Summary of “Against an Increasingly User-Hostile Web”

Now, we the architects of the modern web – web designers, UX designers, developers, creative directors, social media managers, data scientists, product managers, start-up people, strategists – are destroying it.
In the guise of user-centered design, we’re building an increasingly user-hostile web.
If you’re a regular web user, consider this an appeal to demand a better web, one that respects you instead of abusing and exploiting you.
The Web was Born Open: a very brief history of the web The Modern Web: the disturbing state of the web today Track the Trackers, an Experiment: with whom websites are sharing your information Gated Communities: recentralization and closed platforms The Way Forward: open tools, technologies and services for a better web The Web was Born Open.
The web as we know it was born of a vision to create an open system that brought people and ideas together, with documents that “May reside on any computer supported by that web”.
Advances in the hyper-text transfer protocol, network infrastructure, web browsers and standards, consumer Internet access, accessible hosting and blogging platforms led to a massive democratization and adoption of the web.
Since so many websites report to the same third parties, these companies can essentially have your web history on file as you go from link-to-link, website to website.
If you want to protect yourself from predatory web marketing companies and defend the open web, there a few things you can do today at an individual level.

The orginal article.

Summary of “Where the STEM Jobs Are”

In a recent analysis, Edward Lazowska, a professor of computer science at the University of Washington, focused on the Bureau of Labor Statistics employment forecasts in STEM categories.
In the decade ending in 2024, 73 percent of STEM job growth will be in computer occupations, but only 3 percent will be in the physical sciences and 3 percent in the life sciences.
A working grasp of the principles of science and math should be essential knowledge for all Americans, said Michael S. Teitelbaum, an expert on science education and policy.
Unemployment rates for STEM majors may be low, but not all of those with undergraduate degrees end up in their field of study – only 13 percent in life sciences and 17 percent in physical sciences, according to a 2013 National Science Foundation survey.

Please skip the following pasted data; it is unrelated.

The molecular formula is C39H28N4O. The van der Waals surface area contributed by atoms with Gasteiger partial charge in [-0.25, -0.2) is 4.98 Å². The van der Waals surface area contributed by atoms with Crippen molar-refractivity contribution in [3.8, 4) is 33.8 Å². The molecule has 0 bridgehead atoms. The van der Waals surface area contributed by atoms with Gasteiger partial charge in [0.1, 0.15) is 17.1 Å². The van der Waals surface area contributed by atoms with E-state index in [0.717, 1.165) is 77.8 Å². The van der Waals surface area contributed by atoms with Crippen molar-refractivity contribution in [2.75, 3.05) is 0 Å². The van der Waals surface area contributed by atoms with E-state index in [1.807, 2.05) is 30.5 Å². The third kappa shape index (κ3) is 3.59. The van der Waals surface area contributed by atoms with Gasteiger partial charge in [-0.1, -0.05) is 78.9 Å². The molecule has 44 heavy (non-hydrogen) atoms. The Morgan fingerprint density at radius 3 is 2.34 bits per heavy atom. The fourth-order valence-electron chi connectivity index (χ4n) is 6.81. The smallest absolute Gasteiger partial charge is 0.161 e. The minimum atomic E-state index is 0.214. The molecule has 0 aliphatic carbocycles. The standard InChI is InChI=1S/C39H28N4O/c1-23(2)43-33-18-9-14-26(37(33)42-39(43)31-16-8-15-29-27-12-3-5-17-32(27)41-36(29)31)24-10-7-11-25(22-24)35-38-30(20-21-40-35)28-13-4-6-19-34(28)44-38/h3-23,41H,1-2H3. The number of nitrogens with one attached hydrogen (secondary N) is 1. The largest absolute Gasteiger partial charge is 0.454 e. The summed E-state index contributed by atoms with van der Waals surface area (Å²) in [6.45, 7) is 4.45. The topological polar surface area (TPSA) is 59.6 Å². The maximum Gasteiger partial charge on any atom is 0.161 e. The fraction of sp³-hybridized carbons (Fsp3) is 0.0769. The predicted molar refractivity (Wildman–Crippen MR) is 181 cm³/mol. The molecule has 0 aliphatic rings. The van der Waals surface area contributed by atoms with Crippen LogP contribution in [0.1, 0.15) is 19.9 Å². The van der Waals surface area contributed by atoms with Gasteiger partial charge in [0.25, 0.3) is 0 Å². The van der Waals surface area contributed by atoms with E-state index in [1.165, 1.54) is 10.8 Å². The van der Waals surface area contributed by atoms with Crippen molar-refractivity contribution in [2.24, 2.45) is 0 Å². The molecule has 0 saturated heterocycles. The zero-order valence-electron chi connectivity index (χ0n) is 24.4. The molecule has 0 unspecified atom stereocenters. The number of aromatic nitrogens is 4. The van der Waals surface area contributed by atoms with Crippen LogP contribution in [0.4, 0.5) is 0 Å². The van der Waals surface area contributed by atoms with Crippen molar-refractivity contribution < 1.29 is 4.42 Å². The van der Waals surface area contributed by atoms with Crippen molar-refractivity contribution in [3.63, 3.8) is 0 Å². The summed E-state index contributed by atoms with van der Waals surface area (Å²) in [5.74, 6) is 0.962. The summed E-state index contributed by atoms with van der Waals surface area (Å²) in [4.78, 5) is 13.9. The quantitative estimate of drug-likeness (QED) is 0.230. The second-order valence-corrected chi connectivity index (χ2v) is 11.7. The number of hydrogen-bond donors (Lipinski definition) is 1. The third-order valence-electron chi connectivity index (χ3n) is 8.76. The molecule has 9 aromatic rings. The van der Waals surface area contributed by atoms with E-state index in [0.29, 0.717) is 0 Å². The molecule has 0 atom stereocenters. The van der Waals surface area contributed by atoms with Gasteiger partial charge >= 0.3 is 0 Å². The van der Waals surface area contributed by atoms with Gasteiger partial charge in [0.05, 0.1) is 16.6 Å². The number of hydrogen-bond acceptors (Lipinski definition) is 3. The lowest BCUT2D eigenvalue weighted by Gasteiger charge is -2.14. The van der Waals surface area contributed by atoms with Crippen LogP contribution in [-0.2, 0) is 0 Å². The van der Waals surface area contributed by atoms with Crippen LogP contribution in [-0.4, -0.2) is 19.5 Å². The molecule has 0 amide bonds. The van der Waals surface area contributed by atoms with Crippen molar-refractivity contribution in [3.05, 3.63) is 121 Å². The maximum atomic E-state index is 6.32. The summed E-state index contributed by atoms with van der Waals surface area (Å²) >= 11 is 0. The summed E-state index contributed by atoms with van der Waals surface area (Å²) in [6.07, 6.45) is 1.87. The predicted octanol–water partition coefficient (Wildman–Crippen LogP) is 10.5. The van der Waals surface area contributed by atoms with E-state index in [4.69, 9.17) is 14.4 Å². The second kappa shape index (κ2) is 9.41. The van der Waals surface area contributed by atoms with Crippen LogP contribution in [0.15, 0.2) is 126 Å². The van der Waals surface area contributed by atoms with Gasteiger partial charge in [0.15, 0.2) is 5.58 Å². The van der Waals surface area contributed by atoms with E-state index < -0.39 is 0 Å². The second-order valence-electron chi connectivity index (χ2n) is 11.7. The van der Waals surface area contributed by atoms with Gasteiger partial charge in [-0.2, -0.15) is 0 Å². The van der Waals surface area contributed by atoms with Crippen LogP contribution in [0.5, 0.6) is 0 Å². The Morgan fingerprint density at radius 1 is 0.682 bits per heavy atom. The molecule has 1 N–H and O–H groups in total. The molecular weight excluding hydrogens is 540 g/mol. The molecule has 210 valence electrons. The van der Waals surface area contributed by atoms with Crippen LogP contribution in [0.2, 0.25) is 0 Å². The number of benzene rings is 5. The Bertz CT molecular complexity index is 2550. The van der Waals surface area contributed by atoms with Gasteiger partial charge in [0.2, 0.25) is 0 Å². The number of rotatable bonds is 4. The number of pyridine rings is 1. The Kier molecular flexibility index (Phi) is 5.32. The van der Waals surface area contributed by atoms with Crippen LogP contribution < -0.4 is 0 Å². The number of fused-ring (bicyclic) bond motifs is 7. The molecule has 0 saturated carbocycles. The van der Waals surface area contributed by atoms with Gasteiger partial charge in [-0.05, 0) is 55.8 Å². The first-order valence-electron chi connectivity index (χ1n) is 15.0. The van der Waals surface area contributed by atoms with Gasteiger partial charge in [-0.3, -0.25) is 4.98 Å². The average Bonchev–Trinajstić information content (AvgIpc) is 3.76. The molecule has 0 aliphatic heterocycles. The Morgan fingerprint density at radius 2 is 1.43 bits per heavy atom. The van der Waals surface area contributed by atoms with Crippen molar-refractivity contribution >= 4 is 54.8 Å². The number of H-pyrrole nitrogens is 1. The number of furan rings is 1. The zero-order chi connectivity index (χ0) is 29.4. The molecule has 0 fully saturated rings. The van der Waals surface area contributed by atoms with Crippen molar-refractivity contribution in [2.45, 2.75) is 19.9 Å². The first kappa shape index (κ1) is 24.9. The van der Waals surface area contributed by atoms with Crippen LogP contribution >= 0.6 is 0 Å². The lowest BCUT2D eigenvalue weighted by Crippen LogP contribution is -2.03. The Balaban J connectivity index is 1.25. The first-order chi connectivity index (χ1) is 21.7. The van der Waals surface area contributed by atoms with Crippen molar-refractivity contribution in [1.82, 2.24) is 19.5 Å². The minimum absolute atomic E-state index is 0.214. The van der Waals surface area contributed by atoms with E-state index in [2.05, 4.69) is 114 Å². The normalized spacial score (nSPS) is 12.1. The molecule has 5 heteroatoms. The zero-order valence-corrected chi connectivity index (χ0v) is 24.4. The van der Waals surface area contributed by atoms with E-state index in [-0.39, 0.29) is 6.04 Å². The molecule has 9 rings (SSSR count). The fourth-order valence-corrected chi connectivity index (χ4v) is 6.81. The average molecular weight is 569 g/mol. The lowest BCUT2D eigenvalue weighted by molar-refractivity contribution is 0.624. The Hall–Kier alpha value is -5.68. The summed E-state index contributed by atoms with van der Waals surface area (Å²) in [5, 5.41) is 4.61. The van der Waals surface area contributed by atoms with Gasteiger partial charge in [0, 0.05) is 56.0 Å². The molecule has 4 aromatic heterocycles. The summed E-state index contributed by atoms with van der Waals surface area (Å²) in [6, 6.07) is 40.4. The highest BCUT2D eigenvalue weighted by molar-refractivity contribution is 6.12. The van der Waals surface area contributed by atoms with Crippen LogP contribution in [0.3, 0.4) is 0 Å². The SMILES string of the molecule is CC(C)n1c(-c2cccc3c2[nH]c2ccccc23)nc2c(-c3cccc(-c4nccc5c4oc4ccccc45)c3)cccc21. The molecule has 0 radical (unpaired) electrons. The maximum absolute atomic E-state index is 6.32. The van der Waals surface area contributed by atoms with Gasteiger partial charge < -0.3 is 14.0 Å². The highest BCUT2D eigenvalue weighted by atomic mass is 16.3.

Computer science is the only STEM field where more than half of graduates are employed in their field.
Insight Data Science Fellows Program, which has offices in New York, Boston, Seattle and Palo Alto, Calif., began its first training program five years ago and now has 900 alumni working at companies like Facebook, LinkedIn, Airbnb, Amazon and Microsoft.
Dr. Faham joined the seven-week Insight Data Science Fellows program in 2015.
Data science is distinctly different from neuroscience, Dr. Das said, but some of the tools she employs, like a machine-learning technique called artificial neural networks, do take their inspiration from the brain.

The orginal article.

Summary of “Against an Increasingly User-Hostile Web”

Now, we the architects of the modern web – web designers, UX designers, developers, creative directors, social media managers, data scientists, product managers, start-up people, strategists – are destroying it.
In the guise of user-centered design, we’re building an increasingly user-hostile web.
If you’re a regular web user, consider this an appeal to demand a better web, one that respects you instead of abusing and exploiting you.
The Web was Born Open: a very brief history of the web The Modern Web: the disturbing state of the web today Track the Trackers, an Experiment: with whom websites are sharing your information Gated Communities: recentralization and closed platforms The Way Forward: open tools, technologies and services for a better web The Web was Born Open.
The web as we know it was born of a vision to create an open system that brought people and ideas together, with documents that “May reside on any computer supported by that web”.
Advances in the hyper-text transfer protocol, network infrastructure, web browsers and standards, consumer Internet access, accessible hosting and blogging platforms led to a massive democratization and adoption of the web.
Since so many websites report to the same third parties, these companies can essentially have your web history on file as you go from link-to-link, website to website.
If you want to protect yourself from predatory web marketing companies and defend the open web, there a few things you can do today at an individual level.

The orginal article.

Summary of “How Strava, The App For Athletes, Became An App For Cities”

That includes major cities like Seattle and entire statewide groups like Florida’s Department of Transportation, but also smaller and rural areas like Rapides Parish in central Louisiana, which used Metro data to get its first comprehensive look at how people in the region bike and walk, resulting in its first bicycle and pedestrian plan.